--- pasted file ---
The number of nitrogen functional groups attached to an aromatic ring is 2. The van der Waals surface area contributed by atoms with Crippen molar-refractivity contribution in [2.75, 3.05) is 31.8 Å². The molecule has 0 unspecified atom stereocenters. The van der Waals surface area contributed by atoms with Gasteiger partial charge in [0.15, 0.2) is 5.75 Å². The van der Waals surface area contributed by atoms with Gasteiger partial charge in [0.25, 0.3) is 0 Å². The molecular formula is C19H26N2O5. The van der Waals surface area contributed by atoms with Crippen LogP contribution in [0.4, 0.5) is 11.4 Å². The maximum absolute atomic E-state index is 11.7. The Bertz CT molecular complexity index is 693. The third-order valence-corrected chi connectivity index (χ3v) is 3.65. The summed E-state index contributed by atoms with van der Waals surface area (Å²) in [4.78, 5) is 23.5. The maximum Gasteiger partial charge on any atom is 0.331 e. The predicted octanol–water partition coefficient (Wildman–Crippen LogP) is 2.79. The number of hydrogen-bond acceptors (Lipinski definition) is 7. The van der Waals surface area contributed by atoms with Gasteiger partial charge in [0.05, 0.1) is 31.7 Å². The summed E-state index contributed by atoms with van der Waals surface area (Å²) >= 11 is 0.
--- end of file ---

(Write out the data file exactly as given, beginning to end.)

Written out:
The number of nitrogen functional groups attached to an aromatic ring is 2. The van der Waals surface area contributed by atoms with Crippen molar-refractivity contribution in [2.75, 3.05) is 31.8 Å². The molecule has 0 unspecified atom stereocenters. The van der Waals surface area contributed by atoms with Gasteiger partial charge in [0.15, 0.2) is 5.75 Å². The van der Waals surface area contributed by atoms with Gasteiger partial charge in [0.25, 0.3) is 0 Å². The molecular formula is C19H26N2O5. The van der Waals surface area contributed by atoms with Crippen LogP contribution in [0.4, 0.5) is 11.4 Å². The maximum absolute atomic E-state index is 11.7. The Bertz CT molecular complexity index is 693. The third-order valence-corrected chi connectivity index (χ3v) is 3.65. The summed E-state index contributed by atoms with van der Waals surface area (Å²) in [4.78, 5) is 23.5. The maximum Gasteiger partial charge on any atom is 0.331 e. The predicted octanol–water partition coefficient (Wildman–Crippen LogP) is 2.79. The number of hydrogen-bond acceptors (Lipinski definition) is 7. The van der Waals surface area contributed by atoms with Gasteiger partial charge in [0.05, 0.1) is 31.7 Å². The summed E-state index contributed by atoms with van der Waals surface area (Å²) >= 11 is 0.